South Korean workers at car makers Hyundai Motor and Kia Motors have agreed to go on strike for higher wages. This decision follows extensive strikes last year.
AAP reports that Hyundai workers are asking for a 130,500 won ($A132) increase in the basic monthly salary for workers, as well as a performance-based bonus which would equate to eight month wages and a one-off shared cash payment to the value of $A2.65 billion.
In accordance with South Korean law, the industrial action cannot start immediately but can only follow a mediation period of around 10 days.
In a message to workers, Hyundai management attempted to avert the industrial action. Part of the message read - "We've seen a decline in our earnings because foreign brands quickly eat into our domestic market share and the economy at home and abroad remains sluggish."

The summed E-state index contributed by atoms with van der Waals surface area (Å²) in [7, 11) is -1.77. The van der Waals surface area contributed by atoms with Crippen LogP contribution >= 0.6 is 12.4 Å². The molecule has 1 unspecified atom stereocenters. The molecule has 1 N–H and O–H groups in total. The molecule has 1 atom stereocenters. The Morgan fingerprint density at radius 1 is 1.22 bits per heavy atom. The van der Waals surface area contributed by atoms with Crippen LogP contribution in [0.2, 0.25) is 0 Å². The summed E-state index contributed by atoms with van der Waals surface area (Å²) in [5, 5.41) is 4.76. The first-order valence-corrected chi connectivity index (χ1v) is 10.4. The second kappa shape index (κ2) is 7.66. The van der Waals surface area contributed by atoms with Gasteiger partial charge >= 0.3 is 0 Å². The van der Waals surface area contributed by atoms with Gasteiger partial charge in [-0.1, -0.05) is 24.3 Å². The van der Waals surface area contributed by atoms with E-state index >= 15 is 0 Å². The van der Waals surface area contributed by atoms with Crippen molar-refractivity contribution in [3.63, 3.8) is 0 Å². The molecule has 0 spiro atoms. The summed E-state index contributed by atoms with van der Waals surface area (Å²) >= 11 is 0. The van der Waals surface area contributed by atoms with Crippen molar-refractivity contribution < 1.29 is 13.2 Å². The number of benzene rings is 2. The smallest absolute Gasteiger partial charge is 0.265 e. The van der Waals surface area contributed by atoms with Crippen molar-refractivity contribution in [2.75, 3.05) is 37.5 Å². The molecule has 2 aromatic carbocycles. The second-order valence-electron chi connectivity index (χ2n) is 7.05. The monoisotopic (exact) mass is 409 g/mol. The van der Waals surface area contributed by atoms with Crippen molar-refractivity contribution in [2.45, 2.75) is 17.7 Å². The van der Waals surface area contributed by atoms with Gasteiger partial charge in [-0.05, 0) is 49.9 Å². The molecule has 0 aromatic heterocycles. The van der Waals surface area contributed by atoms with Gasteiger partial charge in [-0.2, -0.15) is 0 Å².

Last year there 28 were partial strikes at the plants. These caused production to drop by 82,000 vehicles.
According to The South China Morning Post, Hyundai has South Korea’s largest workers' guild and the decision to strike signals a resurgent militancy in the country’s labour movement. In 2011, 429 labour days were lost to industrial action. That figure jumped to 933 in 2012.
Back in 1993, the Bank of Korea cited industrial action at Hyundai as one of the main reasons for it to lower its gross national product estimate.